Information Information BARRIER-FREE INFORMATION TECHNOLOGY,
A four-week online workshop, beginning Monday, Feb. 5.
Today's distributed computer environment means that providing support for
the technology needs of students with disabilities is an institution-wide
responsibility, requiring extensive planning and cooperation across many
departments. It is no longer the sole province of the computer staff, nor
can it be relegated to the disabled student office. If "it takes a village
to raise a child," then, it takes the entire campus to support the adaptive
technology needs of students with disabilities.
BARRIER-FREE EDUCATIONAL TECHNOLOGY will help participants master the
complex technological, legal, pedagogical issues in this area, resulting in
the creation of a customized barrier-free campus educational technology
plan. Current adaptive technologies will be critiqued and their
appropriate application explored. Specific and practical strategies such
as designing barrier-free computer labs, adapting course materials, and
effective staff training will be provided.
BARRIER-FREE EDUCATIONAL TECHNOLOGY is designed for administrators,
faculty, librarians, computer support staff, ADA compliance officers,
service providers and disabled student support staff.
The workshop will be taught over the Internet using an e-mail listserv to
connect the workshop leaders and fellow participants. Workshop material
will be delivered via the web and using multimedia. Participants will need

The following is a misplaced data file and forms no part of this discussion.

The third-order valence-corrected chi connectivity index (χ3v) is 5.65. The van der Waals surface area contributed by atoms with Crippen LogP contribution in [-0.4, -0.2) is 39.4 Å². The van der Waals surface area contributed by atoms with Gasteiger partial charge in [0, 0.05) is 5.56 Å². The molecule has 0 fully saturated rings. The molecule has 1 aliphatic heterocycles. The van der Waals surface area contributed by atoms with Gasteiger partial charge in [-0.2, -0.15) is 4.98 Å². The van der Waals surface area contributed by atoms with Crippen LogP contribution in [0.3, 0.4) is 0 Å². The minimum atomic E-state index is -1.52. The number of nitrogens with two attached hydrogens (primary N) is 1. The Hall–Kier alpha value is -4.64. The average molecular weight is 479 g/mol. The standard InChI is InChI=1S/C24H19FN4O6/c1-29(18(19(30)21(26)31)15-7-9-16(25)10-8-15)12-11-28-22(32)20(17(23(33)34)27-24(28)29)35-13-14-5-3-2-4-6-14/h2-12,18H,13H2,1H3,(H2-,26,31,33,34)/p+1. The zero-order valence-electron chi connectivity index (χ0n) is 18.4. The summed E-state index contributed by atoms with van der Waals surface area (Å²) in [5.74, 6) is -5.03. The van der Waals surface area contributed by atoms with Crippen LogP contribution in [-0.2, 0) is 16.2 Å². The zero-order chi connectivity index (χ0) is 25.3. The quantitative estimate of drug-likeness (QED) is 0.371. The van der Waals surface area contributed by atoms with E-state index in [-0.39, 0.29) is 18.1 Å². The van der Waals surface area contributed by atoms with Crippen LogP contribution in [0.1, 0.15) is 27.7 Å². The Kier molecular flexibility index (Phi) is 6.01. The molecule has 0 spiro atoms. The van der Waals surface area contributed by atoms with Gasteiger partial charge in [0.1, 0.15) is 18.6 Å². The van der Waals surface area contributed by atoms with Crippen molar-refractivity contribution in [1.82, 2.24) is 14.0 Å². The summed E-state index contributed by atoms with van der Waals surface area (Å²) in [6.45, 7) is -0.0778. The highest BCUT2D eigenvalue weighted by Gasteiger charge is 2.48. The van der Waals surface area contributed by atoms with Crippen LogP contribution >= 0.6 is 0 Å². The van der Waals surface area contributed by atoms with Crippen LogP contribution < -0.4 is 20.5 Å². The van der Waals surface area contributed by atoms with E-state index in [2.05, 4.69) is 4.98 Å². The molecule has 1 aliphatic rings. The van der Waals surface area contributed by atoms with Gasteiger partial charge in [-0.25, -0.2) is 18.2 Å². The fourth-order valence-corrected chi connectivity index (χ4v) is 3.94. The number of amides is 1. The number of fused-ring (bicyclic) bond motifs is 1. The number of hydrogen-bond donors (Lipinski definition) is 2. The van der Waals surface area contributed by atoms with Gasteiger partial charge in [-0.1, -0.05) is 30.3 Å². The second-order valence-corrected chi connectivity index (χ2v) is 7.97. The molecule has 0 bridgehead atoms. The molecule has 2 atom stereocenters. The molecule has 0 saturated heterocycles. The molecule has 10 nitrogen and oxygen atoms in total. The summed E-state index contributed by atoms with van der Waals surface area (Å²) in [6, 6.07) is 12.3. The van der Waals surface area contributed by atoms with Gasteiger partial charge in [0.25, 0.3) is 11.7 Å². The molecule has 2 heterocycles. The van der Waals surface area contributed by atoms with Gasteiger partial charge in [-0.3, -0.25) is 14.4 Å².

a recent browser (either Internet Explorer version 4.0 or higher, or
Netscape 4.5 or higher, with Java features enabled) and Internet access.
CONTINUING EDUCATION UNITS
Three continuing education units from the Rochester Institute of Technology
are available on request. For more information, please contact Norman
Coombs at [log in to unmask]
Joseph J. Lazzaro is a vocational rehabilitation counsellor in Mass. He is
also the author of several books on adaptive computing as well as being a
science fiction writer.
Richard Banks is Electronic Resource Manager for Project EASI, and Dick was
awarded an honorary Doctorate from Mahidol University in Thailand, where he
directed the efforts to establish an Internet presence for Ratchasuda
Norman Coombs, Ph.D., is Professor Emeritus at the Rochester Institute of
Technology. Coombs is the co-author of "Information Access and Adaptive
Technology" published in 1997 by Oryx Press. He was awarded the CASE
Teacher of the Year Award for New York State in 1990 for his work in
EASI is committed to the belief that students and professionals with
disabilities have the same right to access information as everyone else. To
achieve this goal, EASI runs on-site and on-line workshops, maintains three
listserv discussion groups, produces an electronic journal and sponsors a
substantial web site at http://www.rit.edu/~easi. EASI's work has been
supported by three dissemination grants from the National Science
$275 per individual registrant
$200 per person for teams of 2 or more.
To see a workshop syllabus or to register go to:
In February, EASI also presents workshops on web design and on a new
workshop on making e-learning accessible to students with disabilities.
Norman Coombs, Ph.D.
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